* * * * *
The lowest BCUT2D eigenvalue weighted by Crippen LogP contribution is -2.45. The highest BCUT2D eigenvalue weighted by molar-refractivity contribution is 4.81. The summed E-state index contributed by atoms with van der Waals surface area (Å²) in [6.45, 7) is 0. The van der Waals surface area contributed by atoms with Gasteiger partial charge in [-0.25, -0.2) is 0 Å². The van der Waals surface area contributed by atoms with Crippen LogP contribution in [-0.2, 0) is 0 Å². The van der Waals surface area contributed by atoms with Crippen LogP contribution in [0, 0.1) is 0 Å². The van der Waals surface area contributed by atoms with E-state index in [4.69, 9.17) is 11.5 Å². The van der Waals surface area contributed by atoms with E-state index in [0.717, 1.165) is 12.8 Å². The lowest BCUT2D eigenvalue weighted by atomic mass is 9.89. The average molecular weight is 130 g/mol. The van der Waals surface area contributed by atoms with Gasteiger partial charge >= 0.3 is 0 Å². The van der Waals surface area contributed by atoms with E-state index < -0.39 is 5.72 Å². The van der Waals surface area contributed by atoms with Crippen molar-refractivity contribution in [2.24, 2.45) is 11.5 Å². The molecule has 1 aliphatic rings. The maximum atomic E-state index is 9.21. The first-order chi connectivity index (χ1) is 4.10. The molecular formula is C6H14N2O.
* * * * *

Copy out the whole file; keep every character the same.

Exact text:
The lowest BCUT2D eigenvalue weighted by Crippen LogP contribution is -2.45. The highest BCUT2D eigenvalue weighted by molar-refractivity contribution is 4.81. The summed E-state index contributed by atoms with van der Waals surface area (Å²) in [6.45, 7) is 0. The van der Waals surface area contributed by atoms with Gasteiger partial charge in [-0.25, -0.2) is 0 Å². The van der Waals surface area contributed by atoms with Crippen LogP contribution in [-0.2, 0) is 0 Å². The van der Waals surface area contributed by atoms with Crippen LogP contribution in [0, 0.1) is 0 Å². The van der Waals surface area contributed by atoms with E-state index in [4.69, 9.17) is 11.5 Å². The van der Waals surface area contributed by atoms with E-state index in [0.717, 1.165) is 12.8 Å². The lowest BCUT2D eigenvalue weighted by atomic mass is 9.89. The average molecular weight is 130 g/mol. The van der Waals surface area contributed by atoms with Gasteiger partial charge >= 0.3 is 0 Å². The van der Waals surface area contributed by atoms with E-state index < -0.39 is 5.72 Å². The van der Waals surface area contributed by atoms with Crippen molar-refractivity contribution in [2.24, 2.45) is 11.5 Å². The molecule has 1 aliphatic rings. The maximum atomic E-state index is 9.21. The first-order chi connectivity index (χ1) is 4.10. The molecular formula is C6H14N2O.